'Calling a Wolf a Wolf': Kaveh Akbar’s redefinition of the addiction narrative
Iranian poet Kaveh Akbar’s debut collection, “Calling a Wolf a Wolf,” released in September, is an empathetically and expansively written collection addressing addiction and sobriety. Akbar’s poetry is refreshingly honest and incredibly human.
Wrestling with alcoholism, identity and the denial of the self for salvation, Akbar’s collection weaves the struggle of addiction into an eloquent compilation of raw, painful and beautiful poems.
In contemporary poetry and prose alike, addiction narratives are some of the most commonly written — Mary Karr’s “Lit,” Cheryl Strayed’s “Wild,” Charles Bukowski’s “The Suicide Kid” and more. Akbar’s collection, however, avoids cliché and pity, creating an addiction narrative that is both incredibly personal and widely relatable which is a difficult balance to achieve. Akbar wrote in an email interview with The Daily, “I can only write into and out of the person I’ve been. The person I have been and will always be is an addict – there’s no escaping that. One doesn’t choose one’s obsessions — one can only hope to find in common experience an unprecedented language.”
The writing of “Calling a Wolf a Wolf” was not a quick process, but one written throughout Akbar’s lived experiences battling addiction and sobriety. Akbar explained that the creation of this collection has spanned over his 28 years of life. More concretely, however, Akbar told The Daily: “The oldest recognizable poems in the collection are about five years old.”
However, Akbar approaches the painful and personal topic and complications of addiction with meditation and ease. “Writing is a daily meditative practice, for me,” Akbar wrote. “Every poem is a Herculean trial to write, and every poem is also completely effortless. Keats said, ‘If poetry comes not as naturally as leaves to a tree it had better not come at all.’ I think the work is in making oneself receptive to the poem, turning oneself into a permeable conduit through which the poem might pass unimpeded.”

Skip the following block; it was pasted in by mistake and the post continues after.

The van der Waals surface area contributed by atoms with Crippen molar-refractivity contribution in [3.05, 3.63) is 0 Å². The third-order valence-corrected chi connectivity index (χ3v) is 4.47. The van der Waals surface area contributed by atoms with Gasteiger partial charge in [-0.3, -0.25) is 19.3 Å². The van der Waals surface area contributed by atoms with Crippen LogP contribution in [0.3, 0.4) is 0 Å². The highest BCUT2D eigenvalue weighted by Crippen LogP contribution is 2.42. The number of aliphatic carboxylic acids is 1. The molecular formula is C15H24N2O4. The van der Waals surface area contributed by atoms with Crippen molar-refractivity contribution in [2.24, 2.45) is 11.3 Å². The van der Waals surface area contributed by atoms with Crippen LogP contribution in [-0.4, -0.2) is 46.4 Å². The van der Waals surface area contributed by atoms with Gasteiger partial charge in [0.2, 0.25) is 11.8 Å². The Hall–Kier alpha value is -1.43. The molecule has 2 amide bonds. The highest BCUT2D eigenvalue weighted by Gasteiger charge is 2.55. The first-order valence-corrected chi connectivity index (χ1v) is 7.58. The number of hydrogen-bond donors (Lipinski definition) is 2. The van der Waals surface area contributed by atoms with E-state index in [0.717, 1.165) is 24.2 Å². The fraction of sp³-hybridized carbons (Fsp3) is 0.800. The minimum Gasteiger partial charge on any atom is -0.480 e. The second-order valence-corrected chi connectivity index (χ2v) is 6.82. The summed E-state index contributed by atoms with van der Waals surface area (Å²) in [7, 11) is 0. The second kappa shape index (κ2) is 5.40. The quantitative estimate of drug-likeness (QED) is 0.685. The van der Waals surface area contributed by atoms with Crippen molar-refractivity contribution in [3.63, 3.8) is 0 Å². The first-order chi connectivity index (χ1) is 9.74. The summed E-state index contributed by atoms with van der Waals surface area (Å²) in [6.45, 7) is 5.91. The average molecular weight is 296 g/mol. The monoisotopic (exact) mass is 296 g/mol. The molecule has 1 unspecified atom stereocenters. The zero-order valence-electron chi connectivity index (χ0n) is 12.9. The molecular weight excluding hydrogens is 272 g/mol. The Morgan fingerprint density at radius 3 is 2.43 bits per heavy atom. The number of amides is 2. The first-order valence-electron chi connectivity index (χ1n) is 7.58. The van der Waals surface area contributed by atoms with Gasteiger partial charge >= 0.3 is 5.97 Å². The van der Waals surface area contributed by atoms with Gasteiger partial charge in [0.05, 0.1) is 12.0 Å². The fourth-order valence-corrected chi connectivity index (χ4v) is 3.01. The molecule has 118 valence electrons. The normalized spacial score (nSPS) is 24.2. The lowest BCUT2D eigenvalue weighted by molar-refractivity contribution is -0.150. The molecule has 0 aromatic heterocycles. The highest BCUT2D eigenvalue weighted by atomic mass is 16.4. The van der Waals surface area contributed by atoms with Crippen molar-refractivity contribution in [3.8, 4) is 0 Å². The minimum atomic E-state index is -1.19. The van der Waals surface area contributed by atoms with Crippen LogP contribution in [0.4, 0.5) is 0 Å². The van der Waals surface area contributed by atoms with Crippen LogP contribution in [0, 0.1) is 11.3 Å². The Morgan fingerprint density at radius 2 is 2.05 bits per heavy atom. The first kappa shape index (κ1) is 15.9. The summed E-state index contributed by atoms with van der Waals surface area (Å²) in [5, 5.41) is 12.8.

Though Akbar writes primarily of his personal experience, he addressed the place of poetry in the current political climate — writing poetry as a profound political act.
“Poetry asks us to slow down, to consider the materiality of language,” Akbar wrote. “In a climate in which the great weapon used to stifle critical thought is a vast overwhelm of empty, meaningless argle bargle and doublespeak, reading poetry, slowing down and reconsidering our metabolization of language becomes a profoundly political act. Poetry’s social and political utility cannot be overstated. It’s not the only reason to write and read poetry, of course, but it’s an important one.”
Akbar, along with contemporary Hanif Aburraqib, will come to Ann Arbor today to read at The Neutral Zone for Literati Bookstore’s reading series. He will be reading from “Calling a Wolf a Wolf,” and, quite possibly (as he hinted), new and unread material.
“I never know what I’m going to read until I’m onstage,” Akbar wrote. “It’s always a mix of new things, old things, things I’ve read before, things I never read. My favorite readings feel like conversations, and conversations demand active listening. I listen to the audience, and choose my poems accordingly.”